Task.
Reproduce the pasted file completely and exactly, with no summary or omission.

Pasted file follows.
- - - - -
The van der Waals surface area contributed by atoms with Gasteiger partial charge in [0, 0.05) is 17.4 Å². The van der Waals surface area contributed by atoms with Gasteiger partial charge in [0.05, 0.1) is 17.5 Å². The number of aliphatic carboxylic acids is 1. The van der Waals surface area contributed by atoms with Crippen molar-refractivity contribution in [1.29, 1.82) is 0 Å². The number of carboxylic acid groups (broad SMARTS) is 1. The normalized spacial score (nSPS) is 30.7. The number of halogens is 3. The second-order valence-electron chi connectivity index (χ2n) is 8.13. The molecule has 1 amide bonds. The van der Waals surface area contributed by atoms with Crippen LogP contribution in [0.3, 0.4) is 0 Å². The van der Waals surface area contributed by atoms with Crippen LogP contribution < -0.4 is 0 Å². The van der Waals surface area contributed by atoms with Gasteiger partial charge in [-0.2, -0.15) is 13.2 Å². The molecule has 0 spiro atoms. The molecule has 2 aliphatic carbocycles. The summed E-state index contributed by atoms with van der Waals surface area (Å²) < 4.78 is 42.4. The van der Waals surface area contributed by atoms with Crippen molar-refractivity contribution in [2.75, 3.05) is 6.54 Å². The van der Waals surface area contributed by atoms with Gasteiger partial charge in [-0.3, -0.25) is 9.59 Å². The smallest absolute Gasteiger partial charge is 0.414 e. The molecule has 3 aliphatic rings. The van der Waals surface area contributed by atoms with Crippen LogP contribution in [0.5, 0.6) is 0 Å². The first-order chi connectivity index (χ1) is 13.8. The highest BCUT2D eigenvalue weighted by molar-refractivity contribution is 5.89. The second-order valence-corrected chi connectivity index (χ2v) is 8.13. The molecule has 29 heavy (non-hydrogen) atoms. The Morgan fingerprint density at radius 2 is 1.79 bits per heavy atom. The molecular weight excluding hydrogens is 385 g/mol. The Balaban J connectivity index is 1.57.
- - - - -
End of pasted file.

The van der Waals surface area contributed by atoms with Gasteiger partial charge in [0, 0.05) is 17.4 Å². The van der Waals surface area contributed by atoms with Gasteiger partial charge in [0.05, 0.1) is 17.5 Å². The number of aliphatic carboxylic acids is 1. The van der Waals surface area contributed by atoms with Crippen molar-refractivity contribution in [1.29, 1.82) is 0 Å². The number of carboxylic acid groups (broad SMARTS) is 1. The normalized spacial score (nSPS) is 30.7. The number of halogens is 3. The second-order valence-electron chi connectivity index (χ2n) is 8.13. The molecule has 1 amide bonds. The van der Waals surface area contributed by atoms with Crippen LogP contribution in [0.3, 0.4) is 0 Å². The van der Waals surface area contributed by atoms with Crippen LogP contribution < -0.4 is 0 Å². The van der Waals surface area contributed by atoms with Gasteiger partial charge in [-0.2, -0.15) is 13.2 Å². The molecule has 0 spiro atoms. The molecule has 2 aliphatic carbocycles. The summed E-state index contributed by atoms with van der Waals surface area (Å²) < 4.78 is 42.4. The van der Waals surface area contributed by atoms with Crippen molar-refractivity contribution in [2.75, 3.05) is 6.54 Å². The van der Waals surface area contributed by atoms with Gasteiger partial charge in [-0.3, -0.25) is 9.59 Å². The smallest absolute Gasteiger partial charge is 0.414 e. The molecule has 3 aliphatic rings. The van der Waals surface area contributed by atoms with Crippen LogP contribution in [0.5, 0.6) is 0 Å². The first-order chi connectivity index (χ1) is 13.8. The highest BCUT2D eigenvalue weighted by molar-refractivity contribution is 5.89. The second-order valence-corrected chi connectivity index (χ2v) is 8.13. The molecule has 29 heavy (non-hydrogen) atoms. The Morgan fingerprint density at radius 2 is 1.79 bits per heavy atom. The molecular weight excluding hydrogens is 385 g/mol. The Balaban J connectivity index is 1.57.